PORTLAND — The campaign to defeat the Fair Rent referendum on the Nov. 7 ballot has crossed the quarter-million-dollar mark in fundraising.
Eleven-day campaign finance reports filed Oct. 27 at City Hall by all required candidates, political action committees and ballot question committees put Say No to Rent Control far in the fundraising lead.
From Oct. 1-24, the PAC reported raising $89,400 in cash and $7,800 in in-kind contributions as it fights Question 1. Say No to Rent Control reported raising $146,000 in cash and $26,000 in in-kind contributions in its October quarterly report dating to Sept. 30.
The PAC, which has raised a total of almost $270,000, reported a $113,300 cash balance as of Oct. 27.
In comparison, Fair Rent Portland, which supports Question 1, reported raising $2,600, with almost $1,800 in a loan from PAC leader Jack O’Brien.
Supporters of Question 2, which would amend city zoning, have not raised enough cash to require reporting as a PAC, but their opponents at OnePortland raised $58,000 and reported $31,000 already on hand.
Better Schools, Better Deal, formed in early October to advocate for a $32 million school bond to rebuild Lyseth and Presumpscot Elementary schools, raised $14,275, and reported spending more than $12,000.
For the reporting period, that put the PAC almost on par with Protect Our Neighborhood Schools, which advocates a $64 million bond to rebuild Longfellow, Reiche, Lyseth and Presumpscot Elementary schools.
Protect Our Neighborhood Schools reported raising more than $16,600 from Oct. 1-24. Through Sept. 30, the PAC reported more than $33,000 in contributions. In all PONS has raised more than $50,000. More than $26,000 of that sum, including a $1,024 loan that has been paid off, came to PONS from Progressive Portland. Additionally, the Maine Education Association has contributed $8,800, and the PAC for UA 716 Local Pipefitters & Plumbers union contributed $1,000.
In City Council races for an at-large seat and seats in Districts 4 and 5, at-large candidate Bree LaCasse continued to be the top fundraiser. Candidates have not been required to file reports since July 17, when LaCasse reported raising $19,200 up to June 30.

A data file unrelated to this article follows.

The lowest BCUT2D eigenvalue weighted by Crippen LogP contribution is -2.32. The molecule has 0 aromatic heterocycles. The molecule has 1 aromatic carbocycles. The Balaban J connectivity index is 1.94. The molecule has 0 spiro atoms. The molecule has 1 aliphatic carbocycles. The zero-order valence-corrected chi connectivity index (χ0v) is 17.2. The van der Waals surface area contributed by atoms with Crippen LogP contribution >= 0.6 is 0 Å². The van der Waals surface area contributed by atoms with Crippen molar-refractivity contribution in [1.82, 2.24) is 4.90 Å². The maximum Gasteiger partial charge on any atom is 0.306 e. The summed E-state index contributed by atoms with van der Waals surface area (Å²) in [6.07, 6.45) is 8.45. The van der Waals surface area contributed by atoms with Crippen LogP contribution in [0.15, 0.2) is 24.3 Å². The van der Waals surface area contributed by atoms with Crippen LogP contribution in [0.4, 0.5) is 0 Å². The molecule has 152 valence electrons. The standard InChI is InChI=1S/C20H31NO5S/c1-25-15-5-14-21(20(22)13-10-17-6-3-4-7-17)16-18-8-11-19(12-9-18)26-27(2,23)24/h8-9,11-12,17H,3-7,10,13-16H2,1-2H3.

From July 1 to Oct. 24, LaCasse reported raising almost $24,000, and is carrying a $13,000 balance forward to the Nov. 7 election.
Incumbent Councilor Jill Duson raised what – absent LaCasse’s efforts – would be a city record, with more than $21,000 reported from July 1 to Oct. 24. Through June 30, she had reported $3,400 in contributions.
Joey Brunelle, who reported $5,800 in contributions in July, raised an additional $7,700 from July 1 to Oct. 24. While he trails the other at-large candidates, Brunelle has also raised more money than all but one candidate running in Districts 4 and 5.
Councilor Justin Costa, who is seeking his second term in District 4, reported raising $5,400 through Oct. 24, added to an existing balance of almost $1,900. Costa’s opponent, Kim Rich, reported $1,550 in contributions, about what she reported through June 30.
In District 5, where Councilor David Brenerman decided not to seek another term, candidate Kim Cook, Brenerman’s former campaign treasurer, raised $14,300 from July 1 to Oct. 24 and carried forward more than $3,200.
Marpheen Chann reported raising more than $3,600, with a cash balance of almost $1,100. Craig Dorais reported almost $550 in contributions to go with a $3,000 balance which was a loan he made to his campaign.
The story was corrected Nov. 2 to show PONS raised more than $16,600 cash from Oct. 1-24 and reported raising $33,000 through Sept. 30.